I had a panic attack the first time I looked at a Tokyo subway map. But by the second day and several uses, my fear totally diminished. The system is the most efficient and logical one I’ve come across. Go to the machines, locate your desired stop on the map above, take note of the price listed for that stop, hit English, choose the number of people, choose the corresponding price, put money, grab ticket(s), put ticket in turn-style machine, grab ticket, find the track, hop on the train, get off the train, exit by putting ticket back in the turn-style. If by accident you chose the wrong price, the friendly metro employee in the booth upon exit will tell you what you owe.
It’s a beautiful system. If you have a question, just ask an employee or another passenger, they will help you. Be sure to ask what time the metro stops running at night. One of our stations closed at midnight or 1am, I forget, but we had to taxi it back. And taxis are not cheap in Japan.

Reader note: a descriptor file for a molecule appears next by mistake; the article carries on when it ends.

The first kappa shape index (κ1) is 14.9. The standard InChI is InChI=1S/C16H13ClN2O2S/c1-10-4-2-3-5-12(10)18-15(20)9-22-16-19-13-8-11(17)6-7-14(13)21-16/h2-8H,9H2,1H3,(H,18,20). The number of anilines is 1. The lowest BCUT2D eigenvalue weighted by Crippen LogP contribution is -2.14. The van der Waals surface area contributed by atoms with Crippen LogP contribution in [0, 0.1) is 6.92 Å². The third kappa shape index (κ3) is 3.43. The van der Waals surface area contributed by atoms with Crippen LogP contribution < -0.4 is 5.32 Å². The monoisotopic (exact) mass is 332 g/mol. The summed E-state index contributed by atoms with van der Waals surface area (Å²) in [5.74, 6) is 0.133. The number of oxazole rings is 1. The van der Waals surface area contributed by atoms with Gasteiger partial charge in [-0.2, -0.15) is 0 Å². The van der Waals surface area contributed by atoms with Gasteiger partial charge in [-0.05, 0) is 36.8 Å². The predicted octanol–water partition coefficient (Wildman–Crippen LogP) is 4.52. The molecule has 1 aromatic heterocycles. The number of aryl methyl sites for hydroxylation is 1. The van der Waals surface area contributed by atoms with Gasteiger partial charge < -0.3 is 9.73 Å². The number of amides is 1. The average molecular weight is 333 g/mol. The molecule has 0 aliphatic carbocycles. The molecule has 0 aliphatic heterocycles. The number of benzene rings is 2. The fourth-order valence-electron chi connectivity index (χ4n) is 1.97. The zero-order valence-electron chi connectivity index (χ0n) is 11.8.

Pick Up the Guide Books, They’re Excellent!
We grabbed the little handy guides in each city we visited. You can find them in the metro. They come with neighborhood guides and coupons for restaurants, theatre tickets and transportation. Comprehensive and free.
Travel Tips for Japan – The Germ Masks
You might view this as excessive paranoia or even insulting. But the white germ masks are also for your protection. Lots of employees who work in contaminated areas like hospitals or those who are suffering from the flu where it so they don’t contaminate you.